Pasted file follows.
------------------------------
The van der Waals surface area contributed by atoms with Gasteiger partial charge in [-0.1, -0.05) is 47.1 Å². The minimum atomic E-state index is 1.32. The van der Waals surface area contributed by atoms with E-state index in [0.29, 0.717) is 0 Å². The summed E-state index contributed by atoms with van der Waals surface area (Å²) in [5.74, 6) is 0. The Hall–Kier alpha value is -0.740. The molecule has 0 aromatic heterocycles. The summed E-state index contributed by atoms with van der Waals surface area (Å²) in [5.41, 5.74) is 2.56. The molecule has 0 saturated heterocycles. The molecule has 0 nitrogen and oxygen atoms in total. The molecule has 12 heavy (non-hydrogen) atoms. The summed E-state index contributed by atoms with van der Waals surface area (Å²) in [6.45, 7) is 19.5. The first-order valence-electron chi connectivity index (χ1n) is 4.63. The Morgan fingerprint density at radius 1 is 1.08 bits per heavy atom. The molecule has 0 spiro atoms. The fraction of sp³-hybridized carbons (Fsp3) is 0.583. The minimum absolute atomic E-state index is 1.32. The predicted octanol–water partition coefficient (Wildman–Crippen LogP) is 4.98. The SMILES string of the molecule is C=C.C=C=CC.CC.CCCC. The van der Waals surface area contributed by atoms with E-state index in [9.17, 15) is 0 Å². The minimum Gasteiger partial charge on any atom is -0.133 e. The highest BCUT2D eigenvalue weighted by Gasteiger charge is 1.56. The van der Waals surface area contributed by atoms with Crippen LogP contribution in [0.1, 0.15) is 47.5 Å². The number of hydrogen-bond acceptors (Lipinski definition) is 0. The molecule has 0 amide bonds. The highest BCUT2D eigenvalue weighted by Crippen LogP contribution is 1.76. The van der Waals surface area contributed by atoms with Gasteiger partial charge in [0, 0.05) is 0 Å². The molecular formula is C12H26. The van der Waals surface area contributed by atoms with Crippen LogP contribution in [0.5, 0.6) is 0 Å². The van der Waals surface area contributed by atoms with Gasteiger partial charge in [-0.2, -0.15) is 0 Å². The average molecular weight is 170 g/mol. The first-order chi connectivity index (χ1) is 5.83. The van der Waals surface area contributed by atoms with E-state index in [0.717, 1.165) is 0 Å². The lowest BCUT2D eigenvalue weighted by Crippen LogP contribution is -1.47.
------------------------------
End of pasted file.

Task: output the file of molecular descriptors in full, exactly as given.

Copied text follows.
The van der Waals surface area contributed by atoms with Gasteiger partial charge in [-0.1, -0.05) is 47.1 Å². The minimum atomic E-state index is 1.32. The van der Waals surface area contributed by atoms with E-state index in [0.29, 0.717) is 0 Å². The summed E-state index contributed by atoms with van der Waals surface area (Å²) in [5.74, 6) is 0. The Hall–Kier alpha value is -0.740. The molecule has 0 aromatic heterocycles. The summed E-state index contributed by atoms with van der Waals surface area (Å²) in [5.41, 5.74) is 2.56. The molecule has 0 saturated heterocycles. The molecule has 0 nitrogen and oxygen atoms in total. The molecule has 12 heavy (non-hydrogen) atoms. The summed E-state index contributed by atoms with van der Waals surface area (Å²) in [6.45, 7) is 19.5. The first-order valence-electron chi connectivity index (χ1n) is 4.63. The Morgan fingerprint density at radius 1 is 1.08 bits per heavy atom. The molecule has 0 spiro atoms. The fraction of sp³-hybridized carbons (Fsp3) is 0.583. The minimum absolute atomic E-state index is 1.32. The predicted octanol–water partition coefficient (Wildman–Crippen LogP) is 4.98. The SMILES string of the molecule is C=C.C=C=CC.CC.CCCC. The van der Waals surface area contributed by atoms with E-state index in [9.17, 15) is 0 Å². The minimum Gasteiger partial charge on any atom is -0.133 e. The highest BCUT2D eigenvalue weighted by Gasteiger charge is 1.56. The van der Waals surface area contributed by atoms with Crippen LogP contribution in [0.1, 0.15) is 47.5 Å². The number of hydrogen-bond acceptors (Lipinski definition) is 0. The molecule has 0 amide bonds. The highest BCUT2D eigenvalue weighted by Crippen LogP contribution is 1.76. The van der Waals surface area contributed by atoms with Gasteiger partial charge in [0, 0.05) is 0 Å². The molecular formula is C12H26. The van der Waals surface area contributed by atoms with Crippen LogP contribution in [0.5, 0.6) is 0 Å². The van der Waals surface area contributed by atoms with Gasteiger partial charge in [-0.2, -0.15) is 0 Å². The average molecular weight is 170 g/mol. The first-order chi connectivity index (χ1) is 5.83. The van der Waals surface area contributed by atoms with E-state index in [0.717, 1.165) is 0 Å². The lowest BCUT2D eigenvalue weighted by Crippen LogP contribution is -1.47.